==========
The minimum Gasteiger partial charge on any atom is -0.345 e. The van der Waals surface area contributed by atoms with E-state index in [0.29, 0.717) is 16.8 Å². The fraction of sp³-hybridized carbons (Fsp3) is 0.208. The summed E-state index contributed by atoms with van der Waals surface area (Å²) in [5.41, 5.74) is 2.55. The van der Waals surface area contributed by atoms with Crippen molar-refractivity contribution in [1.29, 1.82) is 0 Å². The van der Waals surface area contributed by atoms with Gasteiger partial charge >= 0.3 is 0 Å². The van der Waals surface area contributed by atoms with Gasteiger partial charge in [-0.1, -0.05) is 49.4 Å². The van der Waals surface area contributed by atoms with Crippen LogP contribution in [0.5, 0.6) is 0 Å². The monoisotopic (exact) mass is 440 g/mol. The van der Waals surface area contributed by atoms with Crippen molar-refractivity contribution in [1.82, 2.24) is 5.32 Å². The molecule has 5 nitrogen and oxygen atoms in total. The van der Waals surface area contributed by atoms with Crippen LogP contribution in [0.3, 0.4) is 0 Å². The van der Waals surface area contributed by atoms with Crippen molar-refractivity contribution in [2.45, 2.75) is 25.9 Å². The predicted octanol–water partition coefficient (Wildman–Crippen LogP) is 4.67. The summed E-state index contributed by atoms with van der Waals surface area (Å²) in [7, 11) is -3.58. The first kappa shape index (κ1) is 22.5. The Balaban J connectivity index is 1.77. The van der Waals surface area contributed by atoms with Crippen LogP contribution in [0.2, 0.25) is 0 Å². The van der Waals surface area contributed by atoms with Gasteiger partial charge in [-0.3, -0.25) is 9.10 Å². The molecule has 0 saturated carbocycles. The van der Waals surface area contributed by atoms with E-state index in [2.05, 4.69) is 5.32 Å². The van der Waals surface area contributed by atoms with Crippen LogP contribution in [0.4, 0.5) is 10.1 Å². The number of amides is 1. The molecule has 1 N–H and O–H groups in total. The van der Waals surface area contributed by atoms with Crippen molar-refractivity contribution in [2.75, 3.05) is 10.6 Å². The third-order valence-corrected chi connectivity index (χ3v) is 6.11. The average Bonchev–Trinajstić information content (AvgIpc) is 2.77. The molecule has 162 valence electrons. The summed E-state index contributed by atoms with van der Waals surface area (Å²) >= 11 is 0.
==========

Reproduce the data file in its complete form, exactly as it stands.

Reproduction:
The minimum Gasteiger partial charge on any atom is -0.345 e. The van der Waals surface area contributed by atoms with E-state index in [0.29, 0.717) is 16.8 Å². The fraction of sp³-hybridized carbons (Fsp3) is 0.208. The summed E-state index contributed by atoms with van der Waals surface area (Å²) in [5.41, 5.74) is 2.55. The van der Waals surface area contributed by atoms with Crippen molar-refractivity contribution in [1.29, 1.82) is 0 Å². The van der Waals surface area contributed by atoms with Gasteiger partial charge >= 0.3 is 0 Å². The van der Waals surface area contributed by atoms with Gasteiger partial charge in [-0.1, -0.05) is 49.4 Å². The van der Waals surface area contributed by atoms with Crippen LogP contribution in [0.5, 0.6) is 0 Å². The monoisotopic (exact) mass is 440 g/mol. The van der Waals surface area contributed by atoms with Crippen molar-refractivity contribution in [1.82, 2.24) is 5.32 Å². The molecule has 5 nitrogen and oxygen atoms in total. The van der Waals surface area contributed by atoms with Crippen LogP contribution in [0.3, 0.4) is 0 Å². The van der Waals surface area contributed by atoms with Crippen molar-refractivity contribution in [2.45, 2.75) is 25.9 Å². The predicted octanol–water partition coefficient (Wildman–Crippen LogP) is 4.67. The summed E-state index contributed by atoms with van der Waals surface area (Å²) in [7, 11) is -3.58. The first kappa shape index (κ1) is 22.5. The Balaban J connectivity index is 1.77. The van der Waals surface area contributed by atoms with Crippen LogP contribution in [0.2, 0.25) is 0 Å². The van der Waals surface area contributed by atoms with Gasteiger partial charge in [-0.3, -0.25) is 9.10 Å². The molecule has 0 saturated carbocycles. The van der Waals surface area contributed by atoms with E-state index in [2.05, 4.69) is 5.32 Å². The van der Waals surface area contributed by atoms with Crippen LogP contribution in [0.4, 0.5) is 10.1 Å². The number of amides is 1. The molecule has 1 N–H and O–H groups in total. The van der Waals surface area contributed by atoms with Crippen molar-refractivity contribution in [2.75, 3.05) is 10.6 Å². The third-order valence-corrected chi connectivity index (χ3v) is 6.11. The average Bonchev–Trinajstić information content (AvgIpc) is 2.77. The molecule has 162 valence electrons. The summed E-state index contributed by atoms with van der Waals surface area (Å²) >= 11 is 0.